Brazil amnesty program (RERCT) and trusts

Global Publication May 2016

Since its inception, Law no. 13.254/2016,1 which establishes the legal provisions of the so-called Brazilian amnesty program (Regime Especial de Regularização Cambial e Tributária [RERCT]) for undeclared foreign assets, has generated many questions and some controversy. One of the main issues still not clearly addressed by the regulators is the treatment of trusts.

The law establishes the legal provisions for the voluntary declaration and regularization of unreported assets of lawful origin held abroad on or before December 31, 2014, by Brazilian residents or persons domiciled in Brazil.
Taxpayers who wish to participate in the program need to file a regularization declaration (Declaração de Regularização Cambial e Tributária [DERCAT]) with the Brazilian IRS (Receita Federal Brasileira) and pay (i) income tax at a rate of 15% and (ii) a fine in an amount equal to 100% of the income tax due. An additional requirement is the amendment of the taxpayer’s annual tax return for the 2014 calendar year.2

The 210-day period for filing the DERCAT was triggered by the publication of IN RFB No. 1627, issued by the Brazilian IRS on March 11, 2016 (Regulation 1627). In accordance with Regulation 1627, compliance with the program can be effected between April 4 and October 31, 2016.


Regulation 1627 also provides some clarification on disclosing assets held in a trust. First, it clarifies that the description of the assets on the DERCAT must include assets that have been transferred, directly or indirectly, to any type of trust, foundation or pass-through entity.

As set forth in Regulation 1627, the value of the declared assets corresponds to (i) the amount of such assets on December 31, 2014, if the declaring taxpayer or his or her representatives are the effective beneficiaries; or (ii) the value of the transferred assets, if the beneficiary is a third party.

The obligation to file the DERCAT and rectify the tax return falls upon the beneficiary of the trust or foundation. However, the settlor also has the option to file a DERCAT on the beneficiary’s behalf.

Any person or entity participating in the RERCT must retain in its possession for a period of five years from the delivery of the DERCAT all documents supporting such filing, including, specifically for trusts: (i) identification of the settlor, the trustee and, if applicable, the protector; (ii) the trust documents (e.g., trust agreement, letter of wishes, and equivalent documents); (iii) a list of assets under the trust; and (iv) the accounting information prepared by the trustee or an accountant and approved by the protector, if applicable.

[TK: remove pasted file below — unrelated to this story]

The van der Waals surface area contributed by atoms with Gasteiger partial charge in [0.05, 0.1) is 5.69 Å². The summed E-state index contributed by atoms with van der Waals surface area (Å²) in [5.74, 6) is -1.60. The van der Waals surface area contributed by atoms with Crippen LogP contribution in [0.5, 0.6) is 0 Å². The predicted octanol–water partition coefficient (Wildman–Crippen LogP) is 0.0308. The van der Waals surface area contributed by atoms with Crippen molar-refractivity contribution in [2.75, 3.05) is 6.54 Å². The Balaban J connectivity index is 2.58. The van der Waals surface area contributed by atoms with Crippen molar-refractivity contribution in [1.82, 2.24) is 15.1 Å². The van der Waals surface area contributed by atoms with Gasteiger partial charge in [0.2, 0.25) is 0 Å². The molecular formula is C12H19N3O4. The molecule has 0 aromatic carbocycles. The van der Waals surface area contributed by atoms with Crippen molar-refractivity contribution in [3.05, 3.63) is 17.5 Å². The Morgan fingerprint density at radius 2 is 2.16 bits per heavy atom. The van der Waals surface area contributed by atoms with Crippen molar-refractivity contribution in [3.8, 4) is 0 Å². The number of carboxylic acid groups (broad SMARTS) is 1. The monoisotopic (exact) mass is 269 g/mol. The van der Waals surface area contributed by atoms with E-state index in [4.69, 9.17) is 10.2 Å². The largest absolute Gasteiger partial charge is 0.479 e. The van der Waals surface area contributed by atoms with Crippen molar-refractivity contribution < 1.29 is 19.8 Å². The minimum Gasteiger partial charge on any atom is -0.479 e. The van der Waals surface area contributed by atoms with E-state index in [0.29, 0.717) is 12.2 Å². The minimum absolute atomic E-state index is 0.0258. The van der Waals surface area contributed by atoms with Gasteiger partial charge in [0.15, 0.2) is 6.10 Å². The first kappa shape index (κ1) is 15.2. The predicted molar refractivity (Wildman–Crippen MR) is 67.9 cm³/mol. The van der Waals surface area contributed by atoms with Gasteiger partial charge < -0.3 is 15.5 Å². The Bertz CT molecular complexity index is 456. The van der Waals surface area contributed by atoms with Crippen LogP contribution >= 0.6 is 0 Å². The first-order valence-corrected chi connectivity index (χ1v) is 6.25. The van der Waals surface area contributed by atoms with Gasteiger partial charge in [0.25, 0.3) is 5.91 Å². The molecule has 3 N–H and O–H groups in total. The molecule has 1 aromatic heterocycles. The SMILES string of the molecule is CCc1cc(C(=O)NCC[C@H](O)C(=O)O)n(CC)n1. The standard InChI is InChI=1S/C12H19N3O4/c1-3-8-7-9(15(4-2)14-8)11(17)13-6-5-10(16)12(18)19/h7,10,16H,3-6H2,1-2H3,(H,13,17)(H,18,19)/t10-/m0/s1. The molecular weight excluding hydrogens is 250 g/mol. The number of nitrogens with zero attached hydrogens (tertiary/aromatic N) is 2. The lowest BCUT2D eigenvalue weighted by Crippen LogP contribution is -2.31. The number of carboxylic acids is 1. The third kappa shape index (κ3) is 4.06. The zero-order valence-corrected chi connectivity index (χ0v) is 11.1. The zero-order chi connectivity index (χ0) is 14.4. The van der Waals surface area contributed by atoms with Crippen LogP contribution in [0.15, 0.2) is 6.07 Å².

The treatment given by the Brazilian IRS to the disclosure and regularization of assets held in trusts is incompatible with the very nature of such instruments.

A trust can be either revocable or irrevocable. When a trust is revocable, i.e., when its provisions can be altered and/or the trust can be revoked by the settlor at any time during his or her lifetime, the trust assets are still considered part of the settlor’s property for tax purposes. The settlor must include such assets in his or her annual tax return and pay taxes on any income earned by the trust during the relevant calendar year.

Therefore, it should be the settlor, rather than the beneficiaries, who is the party responsible for filing the DERCAT and paying the related taxes and fees. Regulation 1627 does allow the settlor to file the DERCAT, but adhering to the RERCT is only deemed completed when the taxes and fines are paid. Considering that the beneficiaries still must file and pay the relevant amounts themselves, regardless of whether the settlor joins the program, this alternative would result in double taxation.

Even when a trust is irrevocable (i.e., when the settlor transfers the property definitively to the trust and cannot alter its terms), the property should not be deemed part of the beneficiaries’ net worth. Often, the trust agreement provides the trustees with discretion in distributing property: hence any individual beneficiary may or may not receive a portion of such property, and such distribution may happen only at a future date. Further, it is not uncommon for a trust to be created without the beneficiaries’ knowledge. In this case, disclosure of the trust’s existence by the trustee to allow the beneficiaries to file the DERCAT could constitute a violation of the trust’s terms and conditions and a breach of the trustee’s fiduciary duties.

Finally, it is important to consider the impact of the amnesty program and the payment of taxes to the Brazilian authorities against the disclosure and filing requirements in other countries, such as the USA. In the absence of a tax treaty (which is the case with the USA), this could generate the obligation to pay taxes on the declared assets in both countries.


The RERCT is a good alternative that allows Brazilian citizens and residents to regularize their situation with the Brazilian IRS. It still, however, brings uncertainty to the treatment of foreign instruments that were not acknowledged by Brazilian regulators until now, such as trusts. Therefore, careful planning must be employed before joining the program to allow the continuity of the structures implemented abroad and proper compliance with local regulations, as well as broader cross-border regulatory issues and risks such as those related to money laundering.


1 See
2 The requirements also include the (i) amendment of the Report of Foreign Assets (DCBE) for the calendar year of 2014; (ii) disclosure of documents that support the lawful origin of the assets, if required by the authorities; (iii) request and authorization for the foreign financial institutions holding assets in excess of USD100,000 to remit information regarding the balance of such assets on December 31, 2014.

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